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Arabian Nights


Submitted By Eskela4
Words 711
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Core Huamnities 201
Arabian Nights Universal Themes Images and Techniques Used Arabian Nights, also known as One Thousand and One Nights is a story which revolves around a Persian king who just married a new bride. However, he discovers that his wife was unfaithful and has her executed. As a result, all the women in the kingdom are declared unfaithful. Shahryar (the king) begins to marry a sequence of virgins from the kingdom and has them executed the next morning. In due course, the vizier, who is entitled with the responsibility of providing the virgins, can no longer find any more virgins in the kingdom other than his daughter Scheherazade. She offers herself to be a bride to the king despite objections from her father. On the night of their consummation Scheherazade starts to tell the king a story but does not get to finish it. The king is therefore forced to delay her execution in order to hear the conclusion. On the next night, she tells the king another story and this turns into a series of stories that go on for one thousand and one nights (Haddawy 16).
Universal Theme
The Arabian Nights comprises of a sequence of stories which do not have an ending. The passing on of the tales is universally seen as a means of preservation. Scheherazade used the narration of stories as a way to preserve her life she further interwove the endings of the stories with the beginnings of the new stories thus giving them a sense of infinity. She told the stories night after night and thus made the story seem never ending. This gave the entire book a sense of infinity and immortality (Lane 96). In addition to that, Scheherazade’s life was eventually spared by the king thus emphasizing on the immortality.
Use of a Frame Story and Embedded Narrative A frame story is a compilation of stories within stories. Arabian Nights consists of the main story of the king who is seeking revenge for his wife’s infidelity and thus marries a new bride and has her executed the next day after taking her virginity. In this story another frame of Scheherazade’s life is told. In an attempt to preserve her life, Scheherazade tells a sequence of never ending stories that are compiled to seem like an endless story. In some of her stories, some of the characters start to narrate their own tales. Embedded narrative is the technique used in the narration of the frame story. In the book, Sinbad narrates all the stories about his seven voyages despite the fact that Scheherazade was the main narrator of her tales (Alderson 87). The use of embedded narratives in the book makes the story more interesting to read and involves the reader on a higher level.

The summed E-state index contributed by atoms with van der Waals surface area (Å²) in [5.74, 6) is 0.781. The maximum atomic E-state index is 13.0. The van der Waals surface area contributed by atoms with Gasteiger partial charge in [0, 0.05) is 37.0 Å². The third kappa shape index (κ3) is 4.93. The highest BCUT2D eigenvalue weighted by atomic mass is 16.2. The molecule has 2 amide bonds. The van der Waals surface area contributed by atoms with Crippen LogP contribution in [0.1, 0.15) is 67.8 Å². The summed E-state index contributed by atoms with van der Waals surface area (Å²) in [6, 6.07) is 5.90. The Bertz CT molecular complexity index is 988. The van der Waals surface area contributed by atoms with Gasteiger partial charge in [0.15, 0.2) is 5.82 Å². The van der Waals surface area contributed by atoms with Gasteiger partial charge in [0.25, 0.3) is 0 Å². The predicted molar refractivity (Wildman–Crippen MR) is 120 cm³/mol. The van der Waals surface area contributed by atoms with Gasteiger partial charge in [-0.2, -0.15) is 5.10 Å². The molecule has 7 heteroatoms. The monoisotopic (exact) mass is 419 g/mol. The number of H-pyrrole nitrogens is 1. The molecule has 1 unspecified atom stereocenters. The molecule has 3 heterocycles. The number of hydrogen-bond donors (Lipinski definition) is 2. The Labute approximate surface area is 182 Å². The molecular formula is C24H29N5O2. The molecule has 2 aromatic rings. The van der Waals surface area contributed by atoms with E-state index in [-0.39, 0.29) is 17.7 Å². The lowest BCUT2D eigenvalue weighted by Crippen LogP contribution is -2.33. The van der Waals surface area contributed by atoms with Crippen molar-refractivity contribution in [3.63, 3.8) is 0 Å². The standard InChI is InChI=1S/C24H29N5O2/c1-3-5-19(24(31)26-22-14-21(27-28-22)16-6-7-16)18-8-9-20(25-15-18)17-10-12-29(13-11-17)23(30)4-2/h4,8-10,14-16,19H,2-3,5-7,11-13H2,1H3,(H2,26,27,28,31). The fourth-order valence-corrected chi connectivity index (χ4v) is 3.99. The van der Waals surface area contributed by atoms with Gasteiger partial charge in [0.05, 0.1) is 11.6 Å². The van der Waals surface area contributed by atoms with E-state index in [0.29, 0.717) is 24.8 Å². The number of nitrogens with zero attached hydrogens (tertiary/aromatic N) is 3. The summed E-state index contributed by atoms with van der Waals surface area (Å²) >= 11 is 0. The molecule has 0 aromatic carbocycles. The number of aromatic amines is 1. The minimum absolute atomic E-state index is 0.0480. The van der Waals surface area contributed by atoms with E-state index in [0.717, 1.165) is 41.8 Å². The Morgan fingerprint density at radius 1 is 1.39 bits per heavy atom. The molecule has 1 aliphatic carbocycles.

Use of Images Scheherazade paints the images of her story clearly through the use of dramatic visualization. Dramatic visualization can be defined as the representation of a character or an object with a profusion of detail or the basic use of mimetic gestures and words in order to provide a clear visual scene or give an imaginative presence to the audience. For example in the tale of The three Apples, the painting of the visual scene where the fisherman found the body of the dead woman was painted to great precision in a way that created a clear visual image of the woman’s dead body (Burton 125). In summary, the use of techniques such as the embedded narrative is effective in bringing out the main theme of immortality. In addition to that, the use of dramatic visualization provides a clear image for the reader thus making them fell as part of the story being told.

Works cited
Alderson, Brian, and Michael Foreman. The Arabian Nights, Or, Tales Told by Sheherezade During a Thousand Nights and One Night. New York: Morrow Junior Books, 1995. Print.
Burton, Richard F. The Arabian Nights: Tales from a Thousand and One Nights. New York: Modern Library, 2001. Print.
Haddawy, Husain, Muhsin Mahdi, and Daniel Heller-Roazen. The Arabian Nights. New York: W. W. Norton & Co, 2010. Print.
Lane, Edward W. Arabian Society in the middle Ages: Studies from the Thousand and One Nights. New York: Barnes & Noble, 1971. Print.

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